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Islanders fans watch their team in action at

Islanders fans watch their team in action at their new home, UBS Arena, on Saturday, in Elmont. The Isles lost to the Flames, 5-2. Credit: Craig Ruttle

Fans of the New York Islanders never gave up hope.

Neither did those rooting for Long Island.

Together, they spent more than two decades chasing dream after dream, plan after plan. Hockey fans knew as much about zoning and construction costs and community benefits as they did about power plays and hat tricks. Residents fighting for the region learned a lot about arena and parking garage costs, ice-cooling systems and locker rooms.

Too often, it seemed both the team and the Island were destined to lose.

But now, despite an opening weekend of back-to-back losses on the ice, the Islanders and the Island are celebrating a once-unimaginable victory. In the glorious UBS Arena at Belmont Park, the team found its home and the region found an economic centerpiece — even if it's on Nassau County's edge.

It's been a long time coming — long enough that many involved in past ideas and renderings weren't present last week as a ribbon was cut and an arena opened. That included past county executives like the late Thomas Gulotta, Tom Suozzi and Ed Mangano, each of whom tried unsuccessfully to push forward. Other elected officials who had stood in the way, including Hempstead Town's Kate Murray and Anthony Santino and former Sen. Alfonse D'Amato, weren't there, either.

Sadly, former Islanders owner Charles Wang died before he could see his vision become reality — the festivities included poignant and well-deserved nods to his efforts.

I have covered the ups and downs of the Islanders' search for a permanent home, and the Island's search for a sports and entertainment hub, for more than 13 years. I've seen cheers and tears, watched news conferences in the cold, rallies in the heat, and a vote in the hail. Through it all, an unusual resolve stayed with fans and ownership alike, despite the "no's."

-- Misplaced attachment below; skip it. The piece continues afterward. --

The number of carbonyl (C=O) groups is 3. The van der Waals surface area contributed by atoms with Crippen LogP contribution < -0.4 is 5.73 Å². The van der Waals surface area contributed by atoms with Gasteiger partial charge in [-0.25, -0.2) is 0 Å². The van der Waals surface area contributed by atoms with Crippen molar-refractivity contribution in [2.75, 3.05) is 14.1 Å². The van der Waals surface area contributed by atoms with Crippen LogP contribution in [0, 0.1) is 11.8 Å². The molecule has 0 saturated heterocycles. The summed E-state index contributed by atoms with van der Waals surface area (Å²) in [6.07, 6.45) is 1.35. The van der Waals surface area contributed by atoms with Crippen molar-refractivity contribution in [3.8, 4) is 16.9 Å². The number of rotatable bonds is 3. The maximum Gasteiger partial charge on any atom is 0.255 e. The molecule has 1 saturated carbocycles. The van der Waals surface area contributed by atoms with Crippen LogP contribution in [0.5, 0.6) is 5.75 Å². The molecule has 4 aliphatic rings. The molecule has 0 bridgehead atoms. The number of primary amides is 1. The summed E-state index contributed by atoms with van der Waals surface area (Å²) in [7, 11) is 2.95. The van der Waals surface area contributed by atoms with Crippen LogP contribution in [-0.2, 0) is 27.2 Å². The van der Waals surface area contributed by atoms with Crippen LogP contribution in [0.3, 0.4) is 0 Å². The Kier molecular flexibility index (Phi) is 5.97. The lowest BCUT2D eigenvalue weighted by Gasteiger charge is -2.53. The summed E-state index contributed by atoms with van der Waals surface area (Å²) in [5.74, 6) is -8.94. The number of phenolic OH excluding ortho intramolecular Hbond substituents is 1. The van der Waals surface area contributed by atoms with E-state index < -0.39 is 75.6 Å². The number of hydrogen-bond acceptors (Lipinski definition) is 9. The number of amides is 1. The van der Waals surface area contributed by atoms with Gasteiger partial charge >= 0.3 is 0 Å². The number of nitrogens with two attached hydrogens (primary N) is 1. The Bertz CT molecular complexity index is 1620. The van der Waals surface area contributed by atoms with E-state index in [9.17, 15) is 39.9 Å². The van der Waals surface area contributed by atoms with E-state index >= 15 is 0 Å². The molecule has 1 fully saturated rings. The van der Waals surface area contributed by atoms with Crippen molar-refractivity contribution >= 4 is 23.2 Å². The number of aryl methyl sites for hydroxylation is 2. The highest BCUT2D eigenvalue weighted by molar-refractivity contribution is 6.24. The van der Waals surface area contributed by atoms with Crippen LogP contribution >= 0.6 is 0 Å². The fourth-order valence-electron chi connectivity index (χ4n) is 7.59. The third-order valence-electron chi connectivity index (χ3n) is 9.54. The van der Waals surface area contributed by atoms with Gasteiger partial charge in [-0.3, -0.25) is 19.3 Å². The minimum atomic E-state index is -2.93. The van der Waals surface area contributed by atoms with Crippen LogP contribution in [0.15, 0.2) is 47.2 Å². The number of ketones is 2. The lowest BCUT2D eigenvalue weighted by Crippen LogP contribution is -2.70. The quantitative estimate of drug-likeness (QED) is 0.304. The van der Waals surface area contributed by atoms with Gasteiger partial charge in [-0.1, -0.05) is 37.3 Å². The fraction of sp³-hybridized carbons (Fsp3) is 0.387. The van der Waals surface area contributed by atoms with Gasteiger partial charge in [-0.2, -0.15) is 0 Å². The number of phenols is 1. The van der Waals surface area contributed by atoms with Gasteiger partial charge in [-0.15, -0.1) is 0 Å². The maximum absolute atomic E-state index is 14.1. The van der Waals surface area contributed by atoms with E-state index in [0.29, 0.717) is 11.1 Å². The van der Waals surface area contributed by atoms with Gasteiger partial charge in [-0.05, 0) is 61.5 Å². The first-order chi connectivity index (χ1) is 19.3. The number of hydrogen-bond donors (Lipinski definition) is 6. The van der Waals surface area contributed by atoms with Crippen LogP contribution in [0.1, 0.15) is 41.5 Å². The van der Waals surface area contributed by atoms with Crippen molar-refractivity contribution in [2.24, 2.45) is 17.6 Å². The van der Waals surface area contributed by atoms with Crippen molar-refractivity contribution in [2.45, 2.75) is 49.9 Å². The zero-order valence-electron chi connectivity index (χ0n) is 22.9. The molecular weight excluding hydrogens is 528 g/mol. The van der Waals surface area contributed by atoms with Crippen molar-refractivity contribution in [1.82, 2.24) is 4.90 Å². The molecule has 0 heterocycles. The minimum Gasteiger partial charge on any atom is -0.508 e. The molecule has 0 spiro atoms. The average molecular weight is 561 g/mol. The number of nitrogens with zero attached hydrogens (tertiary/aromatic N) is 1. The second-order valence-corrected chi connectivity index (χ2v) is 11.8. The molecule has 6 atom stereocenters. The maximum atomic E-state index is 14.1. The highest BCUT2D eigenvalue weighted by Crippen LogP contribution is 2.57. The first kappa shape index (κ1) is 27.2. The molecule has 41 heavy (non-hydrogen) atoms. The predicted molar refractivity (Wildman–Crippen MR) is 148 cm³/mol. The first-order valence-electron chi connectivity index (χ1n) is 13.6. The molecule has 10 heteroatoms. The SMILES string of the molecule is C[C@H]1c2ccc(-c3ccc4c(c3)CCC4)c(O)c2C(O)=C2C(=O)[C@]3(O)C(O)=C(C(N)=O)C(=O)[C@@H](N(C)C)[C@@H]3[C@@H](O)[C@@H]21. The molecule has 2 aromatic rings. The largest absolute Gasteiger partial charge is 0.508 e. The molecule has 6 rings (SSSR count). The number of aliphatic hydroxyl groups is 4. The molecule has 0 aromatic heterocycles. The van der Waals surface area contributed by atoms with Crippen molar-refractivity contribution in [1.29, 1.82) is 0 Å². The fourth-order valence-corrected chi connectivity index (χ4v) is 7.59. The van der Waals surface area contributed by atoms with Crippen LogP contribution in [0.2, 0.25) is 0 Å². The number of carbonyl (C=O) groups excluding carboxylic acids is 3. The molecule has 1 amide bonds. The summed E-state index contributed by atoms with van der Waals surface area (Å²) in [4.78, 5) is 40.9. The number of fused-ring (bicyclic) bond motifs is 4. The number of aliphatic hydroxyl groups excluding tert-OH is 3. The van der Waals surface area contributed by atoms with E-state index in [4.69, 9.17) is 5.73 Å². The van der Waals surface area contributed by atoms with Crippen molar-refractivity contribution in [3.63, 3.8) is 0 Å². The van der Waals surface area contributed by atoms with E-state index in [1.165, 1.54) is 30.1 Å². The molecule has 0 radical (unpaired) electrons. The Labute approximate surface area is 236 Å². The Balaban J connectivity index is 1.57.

There's a moment frozen in my memory that epitomizes the saga of the Islanders' search for a home. It was a date in September, 12 years ago. New York Islanders fans, decked out in blue and orange, were gathered in a large venue in Nassau County, holding signs and cheering.

But their team was in Kansas City, Missouri, playing a preseason game at a new arena looking for an anchor tenant.

The fans were sitting in a Hofstra University auditorium for a Hempstead Town board hearing. Instead of "Let's Go Islanders!" they chanted "Just Build It!" or "Build It Now!"

They were following the latest dream — that large-scale development known as the Lighthouse Project — and the latest dreamer, then-owner Wang.

But it soon became clear that town officials, including Murray and Santino, weren't willing to dream. I left the room briefly to call an editor, saying only: "I think Lighthouse is dead."

And yes, those plans, like others before and after, would die.

But the dream lived. Over the years, I had my doubts. But last week proved me wrong. With a flick to the past, the team and the Island moved forward, to a future of "yes, yes, yes," as outgoing County Executive Laura Curran said. It's a phrase that wasn't even part of the team lexicon when these battles began.

There's more to come, for the team, for Belmont Park, for the surrounding communities, for the region. But last week's ceremonies and this week's home games aren't just a dream. It's all real.

After all this time, the team and its fans deserve it.

And the Island deserves it, too.

What a win, indeed.

Columnist Randi F. Marshall's opinions are her own.

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